A certain buffer is made by dissolving NaHCO3 and Na2CO3 in some water. Write equations to show how this buffer neutralizes added H and OH.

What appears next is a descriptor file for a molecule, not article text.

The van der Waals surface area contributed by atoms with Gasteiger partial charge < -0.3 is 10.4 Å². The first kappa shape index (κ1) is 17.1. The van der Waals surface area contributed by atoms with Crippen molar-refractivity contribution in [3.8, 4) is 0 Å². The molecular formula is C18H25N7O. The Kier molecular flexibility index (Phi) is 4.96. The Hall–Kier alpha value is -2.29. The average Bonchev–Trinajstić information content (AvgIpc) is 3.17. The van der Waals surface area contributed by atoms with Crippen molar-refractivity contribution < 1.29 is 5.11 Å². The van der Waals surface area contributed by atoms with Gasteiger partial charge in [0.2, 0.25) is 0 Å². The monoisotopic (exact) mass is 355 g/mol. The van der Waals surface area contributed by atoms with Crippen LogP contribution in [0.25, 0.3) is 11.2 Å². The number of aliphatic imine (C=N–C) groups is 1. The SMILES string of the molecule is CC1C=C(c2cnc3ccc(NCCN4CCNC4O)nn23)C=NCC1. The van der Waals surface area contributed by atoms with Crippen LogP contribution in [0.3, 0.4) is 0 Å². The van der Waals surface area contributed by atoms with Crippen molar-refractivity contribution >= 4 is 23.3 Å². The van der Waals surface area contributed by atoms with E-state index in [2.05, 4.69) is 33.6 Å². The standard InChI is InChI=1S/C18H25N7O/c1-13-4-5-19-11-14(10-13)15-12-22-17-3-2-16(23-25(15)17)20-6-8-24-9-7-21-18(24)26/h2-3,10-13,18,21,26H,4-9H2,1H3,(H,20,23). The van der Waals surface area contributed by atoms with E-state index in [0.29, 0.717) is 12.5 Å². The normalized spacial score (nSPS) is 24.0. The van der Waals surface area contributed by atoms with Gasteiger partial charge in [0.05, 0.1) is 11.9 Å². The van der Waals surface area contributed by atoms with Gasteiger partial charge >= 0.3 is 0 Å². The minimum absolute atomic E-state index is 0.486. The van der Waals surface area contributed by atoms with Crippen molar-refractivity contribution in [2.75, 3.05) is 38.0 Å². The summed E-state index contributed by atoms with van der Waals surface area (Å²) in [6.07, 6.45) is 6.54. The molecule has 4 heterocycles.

CHM2045 Gower 1-21-16 Two Equation Problem What maximum number of moles of D can be prepared if 2.00 mol of A are combined with 2.00 mol of B and equation 1 is 75% efficient and equation 2 is 50% efficient Equation 1: 2A + B → 4C Equation 2: 3C → 2D + E We must go through several steps using the given values before we can actually figure out how much D can be prepared Start by figuring out if A or B is the limiting reactant in the reaction using the given values o 2 mol A x (4 mol C/2 mol A) = 4 mol C o 2 mol B x (4 mol C/1 mol B) = 8 mol C A is the limiting reactant and B is the excess reactant This simplifies the problem a bit, as equation 1 already begins with 2 mol of A and we can tell that 2 mol of A will make 4 mol of C However, you must remember we are told equation 1 is only 75% efficient, so the actual yield of equation 1 will be 3 mol C [(4 mol C x 0.75)= 3 mol C] Now we can use the amount of C to find the maximum amount of D we can have prepared o 3 mol C x (2 mol D/3 mol C) = 2 mol D This works out well like with equation 1, and we know that 2 mol of D can be made with 3 mol of C However, we must remember that we are told that equation 2 is only 50% efficient, so we must take that into account before we submit a final answer o 2 mol D x 0.50 = 1 mol D The final answer will be 1 mol of D can be prepared from 2 mol of A Solution Stoichiometry Concentration of a solution can be found by using amount of solute present in the given quantity of the solvent or solution o M = molarity = [(moles of solute/liters of solution) x 100] = (mol/L) What mass of KI is needed to make 500mL of a 2.8 M KI solution Begin by converting mL to L o 500mL =0.500L Set unknown number of moles = X 2.8 M = (X mol/0.500L) 2.8 M x 0.500L = X mol 1.4 = X mol You now know the moles of KI needed to make 0.500L of a 2.8 M solution and you can use stoichiometry to convert to grams and get the mass of KI needed o 1.4 mol KI x (166g KI/1 mol KI) = 232g of KI Dissolving Solutions One mole of an ionic solid(nonmetal + metal compound) yields two or more moles of ions when dissolved in water o Solution are electrolytic + - o KBr(s) → K (aq) + Br (aq) 1 mole of ionic sold = 1 mole of cation + 1 mole of anion 2 moles of product o Na 2O (3) → 2Na (aq) + CO (a3)- 1 mole of ionic solid = 2 moles of cation + 1 mole of anion 3 moles of product If you dissolve 5 mol of (NH ) 4 2in 4 O, h2w many mol of NH 4+ and SO 42-are in the resulting solution Try writing this equation yourself—the answer is 10 mol NH 4+and 5 mol SO 42- What is the mass you would need to prepare 250mL of a 0.30 M K CrO solution2 4 0.30M x (X mol/0.250L) = 0.075 mol K CrO x (294.24/1 mol) = 15g K CrO 2 4 IMPORTANT: WILL BE ON FIRST EXAM 75mL of a 2.0 M solution is combined with 125mL of a 4.0 M Na SO . What 2s t4e resulting molarity of the Na ions in the mixture This important to understand, so I will walk you through it, but you must do the math yourself Begin by finding the amount of moles of the solvent in each solution Convert from moles of solution to moles of Na for each amount of moles Add together the moles of Na and divide sum by 0.200L(125mL + 75mL) You should end up with 5.8 M of Na + Dilution Procedure for preparing less concentrated solution from a more concentrated solution o REMEMBER this equation- MV = M Vi i f f o M=iinitial molarity o Vi initial volume o M = final molarity f o Vf= final volume CHM2045 Gower 1-20-16 How To Read Chemical Equations → 2Mg+O 2 2MgO o 2 moles of magnesium + 1 mole of oxygen becomes 2 moles of magnesium oxide o REMEMBER: mass of the reactants must equal the mass of the products o The chemical equation must be balanced Meaning you must have the same amount of moles of an element on the reactant side as you do on the product side o Hint: combustion reactions, like this one, usually create a product that ends in “-oxide” → Try to balance C 2 6 O 2 2CO +23H O 2 Note first that the only element needing to be balanced is oxygen, as carbon and hydrogen already have been balance on both sides of the equation Count the number of oxygen moles on the product side of the equation [(2 x O2)+(3 x O)] = 7 oxygen moles on product side o C 2 6 (7/2)O 2 → 2CO +23H O 2 Simply by multiplying all coefficients by 2 o 2C 2 6 7O 2 → 4CO 2 6H O 2 o That is your balanced equation, with 4 moles of carbon on both sides, 12 moles of hydrogen on both sides and 14 moles of oxygen on both sides Methanol burns in air. If 209 g of methanol are used in the reaction, what mass of H O is produced 2 Begin with the balanced equation 2CH OH3+ 3O 2 → 2CO 2 4H O 2 You must use stoichiometry to go from grams of methanol to grams of water 209g CH O3 x (1 mol CH OH332.042g CH OH) x3(4 mol H O/2 mo2 CH OH) x (13.016g H 2/1 mol H O2 = 235g of H O 2 REMEMBER: When doing these kinds of problems, you are operating under the assumption that there is enough reactant to get a full product--that there is enough O 2or all the methanol to react fully. Limiting Reactants You have a limiting reactant when there is not enough of one reactant to let all of the other reactant get fully used up in the reaction Usually this is a reactant that needs a coefficient in front of it to balance the equation o 2NO + O 2 → 2NO 2 o In this case we needed 2 moles of NO to react with 1 mole of O , 2 therefore NO is the limiting reactant, and O is th2 excess reactant. 124g of Al reacted with 601g of Fe O . W2a3 is the mass of the product Al O 2 3 Begin by writing out the balanced equation to get the molar ratios o 2Al + Fe O2 3 → Al2O 3 2Fe Use stoichiometry to find the moles of aluminum oxide created when 124g Al reacts fully and when 601g of Fe O re2ct3 fully 124g Al x (1 mol Al/26.98g Al) x (1 mol Al O /2 2o3 Al) =2.3 mol Al O 2 3 601g Fe O2x 31 mol Fe O /129.3g Fe O ) x (2 3ol Al O /1 mol2Fe3O ) =3.76 2ol3Al O 2 3 Based on the above equations, we can tell that Al is the limiting reactant in this problem and iron (III) oxide was the excess reactant. We also now aware that the most Al O that2ca3 be produced is 2.3 mol which converts to 235g of Al O 2 3 Note- to find amount of excess reactant is leftover, just convert from moles of limiting reactant to moles of excess reactant and subtract that from the moles of excess reactant available o 124g Al x (1 mol Al/26.98g Al) x (1 mol Fe O /2 2ol3Al) =2.3 mol Fe O 2 3 o 3.76 mol Fe O 2 3.3 mol Fe O = 1253mol Fe O leftove2 3 Reaction Yield Theoretical Yield: what you calculate to be the mass of the product in a reaction Actual Yield: the actual amount of product created by the reaction Percent Yield =(Actual yield/Theoretical yield) x 100 THERE IS ALWAYS A QUESTION ON AT LEAST THE FIRST EXAM AND THE FINAL ABOUT PERCENT YIELD. Double Unknown questions are the hardest you will encounter on this exam. A 29.20g mixture of benzene (C H ) a6d 6oluene (C H ) is c7mb8sted in excess O a2d 98.09g of CO is yie2ded. What were the individual masses of benzene and toluene in the original mixture Begin by converting carbon dioxide to moles o 98.09g CO x 21 mol CO /44.02g CO ) = 2.232mol CO 2 You know from 1 mole of C H yo6 w6ll get at least 6 moles of CO (to balanc2 the equation) For the same reason you know you will have at least 7 moles of CO for each 2 mole of C H7 8 Set x= grams of benzene Set moles of CO pro2uced to the stoichiometry you will need to get grams of C 6 6nd C H 7 8 o 2.23=[(x g C H ) x (1 mol C H /78.11g C H ) x (6 mol CO /1 mol C H ) 6 6 6 6 6 6 2 6 6 Use algebra to solve for x and you will have your grams of benzene and toluene o 12.05g benzene and 17.15g of toluene CHM2045 Gower 1-21-16 Two Equation Problem What maximum number of moles of D can be prepared if 2.00 mol of A are combined with 2.00 mol of B and equation 1 is 75% efficient and equation 2 is 50% efficient Equation 1: 2A + B → 4C Equation 2: 3C → 2D + E We must go through several steps using the given values before we can actually figure out how much D can be prepared Start by figuring out if A or B is the limiting reactant in the reaction using the given values o 2 mol A x (4 mol C/2 mol A) = 4 mol C o 2 mol B x (4 mol C/1 mol B) = 8 mol C A is the limiting reactant and B is the excess reactant This simplifies the problem a bit, as equation 1 already begins with 2 mol of A and we can tell that 2 mol of A will make 4 mol of C However, you must remember we are told equation 1 is only 75% efficient, so the actual yield of equation 1 will be 3 mol C [(4 mol C x 0.75)= 3 mol C] Now we can use the amount of C to find the maximum amount of D we can have prepared o 3 mol C x (2 mol D/3 mol C) = 2 mol D This works out well like with equation 1, and we know that 2 mol of D can be made with 3 mol of C However, we must remember that we are told that equation 2 is only 50% efficient, so we must take that into account before we submit a final answer o 2 mol D x 0.50 = 1 mol D The final answer will be 1 mol of D can be prepared from 2 mol of A Solution Stoichiometry Concentration of a solution can be found by using amount of solute present in the given quantity of the solvent or solution o M = molarity = [(moles of solute/liters of solution) x 100] = (mol/L) What mass of KI is needed to make 500mL of a 2.8 M KI solution Begin by converting mL to L o 500mL =0.500L Set unknown number of moles = X 2.8 M = (X mol/0.500L) 2.8 M x 0.500L = X mol 1.4 = X mol You now know the moles of KI needed to make 0.500L of a 2.8 M solution and you can use stoichiometry to convert to grams and get the mass of KI needed o 1.4 mol KI x (166g KI/1 mol KI) = 232g of KI Dissolving Solutions One mole of an ionic solid(nonmetal + metal compound) yields two or more moles of ions when dissolved in water o Solution are electrolytic + - o KBr(s) → K (aq) + Br (aq) 1 mole of ionic sold = 1 mole of cation + 1 mole of anion 2 moles of product o Na 2O (3) → 2Na (aq) + CO (a3)- 1 mole of ionic solid = 2 moles of cation + 1 mole of anion 3 moles of product If you dissolve 5 mol of (NH ) 4 2in 4 O, h2w many mol of NH 4+ and SO 42-are in the resulting solution Try writing this equation yourself—the answer is 10 mol NH 4+and 5 mol SO 42- What is the mass you would need to prepare 250mL of a 0.30 M K CrO solution2 4 0.30M x (X mol/0.250L) = 0.075 mol K CrO x (294.24/1 mol) = 15g K CrO 2 4 IMPORTANT: WILL BE ON FIRST EXAM 75mL of a 2.0 M solution is combined with 125mL of a 4.0 M Na SO . What 2s t4e resulting molarity of the Na ions in the mixture This important to understand, so I will walk you through it, but you must do the math yourself Begin by finding the amount of moles of the solvent in each solution Convert from moles of solution to moles of Na for each amount of moles Add together the moles of Na and divide sum by 0.200L(125mL + 75mL) You should end up with 5.8 M of Na + Dilution Procedure for preparing less concentrated solution from a more concentrated solution o REMEMBER this equation- MV = M Vi i f f o M=iinitial molarity o Vi initial volume o M = final molarity f o Vf= final volume CHM2045 Gower 1-20-16 How To Read Chemical Equations → 2Mg+O 2 2MgO o 2 moles of magnesium + 1 mole of oxygen becomes 2 moles of magnesium oxide o REMEMBER: mass of the reactants must equal the mass of the products o The chemical equation must be balanced Meaning you must have the same amount of moles of an element on the reactant side as you do on the product side o Hint: combustion reactions, like this one, usually create a product that ends in “-oxide” → Try to balance C 2 6 O 2 2CO +23H O 2 Note first that the only element needing to be balanced is oxygen, as carbon and hydrogen already have been balance on both sides of the equation Count the number of oxygen moles on the product side of the equation [(2 x O2)+(3 x O)] = 7 oxygen moles on product side o C 2 6 (7/2)O 2 → 2CO +23H O 2 Simply by multiplying all coefficients by 2 o 2C 2 6 7O 2 → 4CO 2 6H O 2 o That is your balanced equation, with 4 moles of carbon on both sides, 12 moles of hydrogen on both sides and 14 moles of oxygen on both sides Methanol burns in air. If 209 g of methanol are used in the reaction, what mass of H O is produced 2 Begin with the balanced equation 2CH OH3+ 3O 2 → 2CO 2 4H O 2 You must use stoichiometry to go from grams of methanol to grams of water 209g CH O3 x (1 mol CH OH332.042g CH OH) x3(4 mol H O/2 mo2 CH OH) x (13.016g H 2/1 mol H O2 = 235g of H O 2 REMEMBER: When doing these kinds of problems, you are operating under the assumption that there is enough reactant to get a full product--that there is enough O 2or all the methanol to react fully. Limiting Reactants You have a limiting reactant when there is not enough of one reactant to let all of the other reactant get fully used up in the reaction Usually this is a reactant that needs a coefficient in front of it to balance the equation o 2NO + O 2 → 2NO 2 o In this case we needed 2 moles of NO to react with 1 mole of O , 2 therefore NO is the limiting reactant, and O is th2 excess reactant. 124g of Al reacted with 601g of Fe O . W2a3 is the mass of the product Al O 2 3 Begin by writing out the balanced equation to get the molar ratios o 2Al + Fe O2 3 → Al2O 3 2Fe Use stoichiometry to find the moles of aluminum oxide created when 124g Al reacts fully and when 601g of Fe O re2ct3 fully 124g Al x (1 mol Al/26.98g Al) x (1 mol Al O /2 2o3 Al) =2.3 mol Al O 2 3 601g Fe O2x 31 mol Fe O /129.3g Fe O ) x (2 3ol Al O /1 mol2Fe3O ) =3.76 2ol3Al O 2 3 Based on the above equations, we can tell that Al is the limiting reactant in this problem and iron (III) oxide was the excess reactant. We also now aware that the most Al O that2ca3 be produced is 2.3 mol which converts to 235g of Al O 2 3 Note- to find amount of excess reactant is leftover, just convert from moles of limiting reactant to moles of excess reactant and subtract that from the moles of excess reactant available o 124g Al x (1 mol Al/26.98g Al) x (1 mol Fe O /2 2ol3Al) =2.3 mol Fe O 2 3 o 3.76 mol Fe O 2 3.3 mol Fe O = 1253mol Fe O leftove2 3 Reaction Yield Theoretical Yield: what you calculate to be the mass of the product in a reaction Actual Yield: the actual amount of product created by the reaction Percent Yield =(Actual yield/Theoretical yield) x 100 THERE IS ALWAYS A QUESTION ON AT LEAST THE FIRST EXAM AND THE FINAL ABOUT PERCENT YIELD. Double Unknown questions are the hardest you will encounter on this exam. A 29.20g mixture of benzene (C H ) a6d 6oluene (C H ) is c7mb8sted in excess O a2d 98.09g of CO is yie2ded. What were the individual masses of benzene and toluene in the original mixture Begin by converting carbon dioxide to moles o 98.09g CO x 21 mol CO /44.02g CO ) = 2.232mol CO 2 You know from 1 mole of C H yo6 w6ll get at least 6 moles of CO (to balanc2 the equation) For the same reason you know you will have at least 7 moles of CO for each 2 mole of C H7 8 Set x= grams of benzene Set moles of CO pro2uced to the stoichiometry you will need to get grams of C 6 6nd C H 7 8 o 2.23=[(x g C H ) x (1 mol C H /78.11g C H ) x (6 mol CO /1 mol C H ) 6 6 6 6 6 6 2 6 6 Use algebra to solve for x and you will have your grams of benzene and toluene o 12.05g benzene and 17.15g of toluene